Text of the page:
Rudi's View | Sep 09 2021
In this week's Weekly Insights:
-Post-August: Five Themes For The Year Ahead
-August: The Final Numbers
-All-Weathers In August
-Research To Download
-More on the August results season
By Rudi Filapek-Vandyck, Editor FNArena
Last year, September was simply a pause in between the recovery from the pandemic sell-off and the subsequent low-volatility up-trend that still remains in place today.
In 2019, however, September delivered a lot more volatility and share market weakness. Things werent't looking too bright for the old economy parts of the Australian economy, and banks and cyclicals began announcing dividend cuts soon after.
In 2018, economic data started rolling over and the Federal Reserve seemed hell-bent on continuing to lift the official cash rate. Equities started to weaken and soon in quite the violent way, until the US Fed backtracked from its intention, but not before late December.
Pick your pick. September historically is the weakest month for US equities and more often than not does the month inject more volatility into financial markets, if only because we, the human participants, expect it to do exactly that.
Usually, the weakest and potentially most volatile period for the year announces itself between the second week of September and the second week of October. Roughly from mid-month to mid-month. Nobody knows exactly why.
So should we be worried?
As per the above mentioned three years past, the scenario for September is never set in stone. And only once in the three years did September open up the floodgate for something more serious to unfold than a pause or a temporary retreat.
This year, the focus is on decelerating global growth. How serious is it? How long will it last? I suspect most market participants are still quite sanguine about it. And there's a very straightforward reason for it: covid and lockdowns are to blame.
Media and commentators are constantly asking the question whether inflation is to remain 'transitory' or not, but I think most investors see the second half slump as 'transitory', and that's in itself an important observation.
It means investors are by definition looking beyond the months ahead and focusing on January 2022, and beyond. Covid and lockdowns are excruciatingly tough on small businesses and the most vulnerable in societies, but many consumers are running up their savings and are expected to re-emerge while wildly swinging their wallets, once they are allowed to.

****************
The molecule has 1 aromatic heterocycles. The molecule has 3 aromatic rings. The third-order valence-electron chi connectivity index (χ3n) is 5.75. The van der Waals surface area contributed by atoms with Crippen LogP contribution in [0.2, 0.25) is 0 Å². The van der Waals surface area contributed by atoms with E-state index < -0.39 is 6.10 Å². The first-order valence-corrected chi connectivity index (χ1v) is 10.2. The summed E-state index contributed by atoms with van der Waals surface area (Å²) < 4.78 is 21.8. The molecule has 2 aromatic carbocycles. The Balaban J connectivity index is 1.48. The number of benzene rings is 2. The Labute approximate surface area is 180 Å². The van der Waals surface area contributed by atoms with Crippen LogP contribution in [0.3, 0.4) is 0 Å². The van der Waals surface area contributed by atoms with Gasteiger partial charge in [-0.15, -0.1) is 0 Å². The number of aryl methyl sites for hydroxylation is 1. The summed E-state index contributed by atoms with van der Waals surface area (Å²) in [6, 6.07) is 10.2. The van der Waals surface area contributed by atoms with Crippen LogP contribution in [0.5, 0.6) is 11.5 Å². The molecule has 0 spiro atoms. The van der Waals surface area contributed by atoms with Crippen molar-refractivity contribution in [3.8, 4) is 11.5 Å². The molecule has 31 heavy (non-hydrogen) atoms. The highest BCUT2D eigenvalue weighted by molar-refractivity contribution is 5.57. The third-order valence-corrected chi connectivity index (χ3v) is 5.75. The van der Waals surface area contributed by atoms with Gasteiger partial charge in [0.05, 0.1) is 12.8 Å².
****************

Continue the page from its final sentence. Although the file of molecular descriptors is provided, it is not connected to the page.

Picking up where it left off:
It is this prospect, I believe, that will act as a natural deterrent to seeing markets drop into a violent black hole, irrespective of pockets of market exuberance, in particularly in the US, and generally elevated valuations, more so in the US than elsewhere.
My advice is therefore the same as with every other period of share market volatility: investors should use this period to reshuffle their portfolios.
Excellent long-term performers might become available at share prices that seemed impossible only a week ago.
And aren't we extremely lucky in Australia in that the August reporting season has only just finished; all data, forecasts, insights and views have been freshly updated.
Post-August: Five Themes For The Year Ahead
Corporate reporting seasons are the ideal event to update thoughts, views, even whole strategies. Ord Minnett's Australian Equities Strategist, Sze Chuah, has taken the opportunity to review key investment themes for the year ahead. An exercise that should benefit us all.
Investment Theme #1 - Reopening societies and recovering economies:
-Consumers will increase their spending, but probably more towards restaurants, travel and entertainment, and probably more domestically as international travel won't be as popular or even available;
-Increased mobility will lead to a pick-up in energy usage and transport;
-This theme is most likely to favour the so-called 'Value'-trade
Ord Minnett's list of stocks to play this theme already contained ANZ Bank ((ANZ)), Origin Energy ((ORG)), Ramsay Health Care ((RHC)), SeaLink Travel ((SLK)), Star Entertainment ((SGR) and Tyro Payments ((TYR)). Post-August, Webjet ((WEB)) has now been added to the selection.